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AMP and the royal commission

AMP and the royal commission: anatomy of a PR disaster


6 years ago

From the publisher

6 years ago


Whether you’re reading the paper or looking at what’s trending on Google, it’s clear that AMP is facing an epic crisis. But can the brand recover?

We sought out two perspectives: Sarah Dunning, founder of 4sight Business Consulting, former executive manager marketing at CommBank, and currently chairperson for the Australian Marketing Institute NSW state committee.

And Josh Frith, finance journalist and for the last 20 years, managing director of The Dubs.

Where’s the trust?

The impact of revelations coming out of the banking royal commission is being felt across the board, says Josh Frith. “The wider consumer perception of AMP as a trustworthy brand has been smashed,” he says. “Existing customers are reading press and social media and wondering if they’ve been adversely impacted by the practices at AMP.”

“Who would believe anything that AMP says right now?” says Sarah Dunning. “It would be hard to even trust your financial planner as people now believe they are puppets of the organisation.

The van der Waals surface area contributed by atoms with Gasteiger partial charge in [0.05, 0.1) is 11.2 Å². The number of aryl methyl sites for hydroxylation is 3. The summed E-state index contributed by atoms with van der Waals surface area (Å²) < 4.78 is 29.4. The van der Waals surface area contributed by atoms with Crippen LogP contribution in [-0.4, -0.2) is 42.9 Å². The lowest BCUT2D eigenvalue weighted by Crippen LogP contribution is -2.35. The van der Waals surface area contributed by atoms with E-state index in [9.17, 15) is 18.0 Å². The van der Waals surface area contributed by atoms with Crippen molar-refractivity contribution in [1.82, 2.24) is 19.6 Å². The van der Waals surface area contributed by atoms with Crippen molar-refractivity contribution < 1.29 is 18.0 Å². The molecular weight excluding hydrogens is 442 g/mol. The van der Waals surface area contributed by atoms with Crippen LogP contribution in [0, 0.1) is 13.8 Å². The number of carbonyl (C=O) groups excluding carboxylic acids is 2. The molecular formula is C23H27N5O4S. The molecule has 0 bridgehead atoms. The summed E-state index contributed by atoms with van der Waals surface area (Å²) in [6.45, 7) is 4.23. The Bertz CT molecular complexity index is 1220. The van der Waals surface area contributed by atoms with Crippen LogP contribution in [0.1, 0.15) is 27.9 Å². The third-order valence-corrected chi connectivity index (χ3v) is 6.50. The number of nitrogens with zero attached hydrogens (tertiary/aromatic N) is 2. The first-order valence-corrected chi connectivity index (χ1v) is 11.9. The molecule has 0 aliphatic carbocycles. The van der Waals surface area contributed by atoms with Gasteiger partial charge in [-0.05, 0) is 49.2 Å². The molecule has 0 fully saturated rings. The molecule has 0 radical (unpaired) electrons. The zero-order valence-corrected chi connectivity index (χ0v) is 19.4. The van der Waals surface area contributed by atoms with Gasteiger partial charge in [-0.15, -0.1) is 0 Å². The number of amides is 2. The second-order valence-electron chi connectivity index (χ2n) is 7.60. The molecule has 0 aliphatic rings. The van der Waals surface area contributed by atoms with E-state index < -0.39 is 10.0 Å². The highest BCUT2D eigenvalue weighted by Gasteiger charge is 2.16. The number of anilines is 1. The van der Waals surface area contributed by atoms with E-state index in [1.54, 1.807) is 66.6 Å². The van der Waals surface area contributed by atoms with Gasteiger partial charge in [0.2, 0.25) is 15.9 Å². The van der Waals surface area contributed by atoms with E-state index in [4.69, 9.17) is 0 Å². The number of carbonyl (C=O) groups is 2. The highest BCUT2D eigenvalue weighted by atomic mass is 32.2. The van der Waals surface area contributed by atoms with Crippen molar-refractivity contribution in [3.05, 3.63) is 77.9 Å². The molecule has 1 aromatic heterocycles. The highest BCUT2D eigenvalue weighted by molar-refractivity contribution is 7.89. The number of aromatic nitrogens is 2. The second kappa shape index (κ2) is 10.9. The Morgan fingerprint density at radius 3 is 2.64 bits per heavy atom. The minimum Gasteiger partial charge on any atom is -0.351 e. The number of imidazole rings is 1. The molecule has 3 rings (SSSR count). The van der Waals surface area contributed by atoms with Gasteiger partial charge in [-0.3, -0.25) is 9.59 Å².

“I would be questioning every single recommendation that had been made to me and whether it is in my best interests or not,” Dunning says.

In her mind, the real problem for AMP is what customers will do in the next six to 12 months, when they’ve had time to do the research, make plans and move.

Then you have the shareholder issue. “They’re the owners of the business, who have seen their ownership value destroyed,” Frith says. “It’s also impacting the staff at AMP; there’s already talk that in the next 12 months, 20% of their financial planners will leave the business.”

Beyond that, says Frith, there’s the impact on the banks’ market analysts who will be writing their opinions as to whether AMP is a stock you should buy, sell or hold. They read the papers too.

The old ways won’t work

Frith believes that traditionally, whenever there’s been a crisis or a scandal in the banking industry, the standard practice is to hunker down, say nothing, let the storm blow over and six months later, start to put your head above the parapet with branding messages.

“We live in a different world now,” says Frith. “AMP can’t market their way out of this hole.”

Should AMP spend marketing dollars on acquisition? “Forget it,” says Dunning. “The lack of integrity and credibility that is now attached to the brand will mean you’re wasting marketing dollars trying to do it.”

According to Dunning, it’s about building a communications strategy that links you to your existing customers, and content is a critical component.

“If you are prepared to take on the big changes that are required to turn your brand around, you need to be able to communicate it in a way that fits today’s digital environment. Snackable content to get key ideas across quickly are key: video, imagery, and articles,” she says. “Being real and people focused – put a face to it, not an actor.”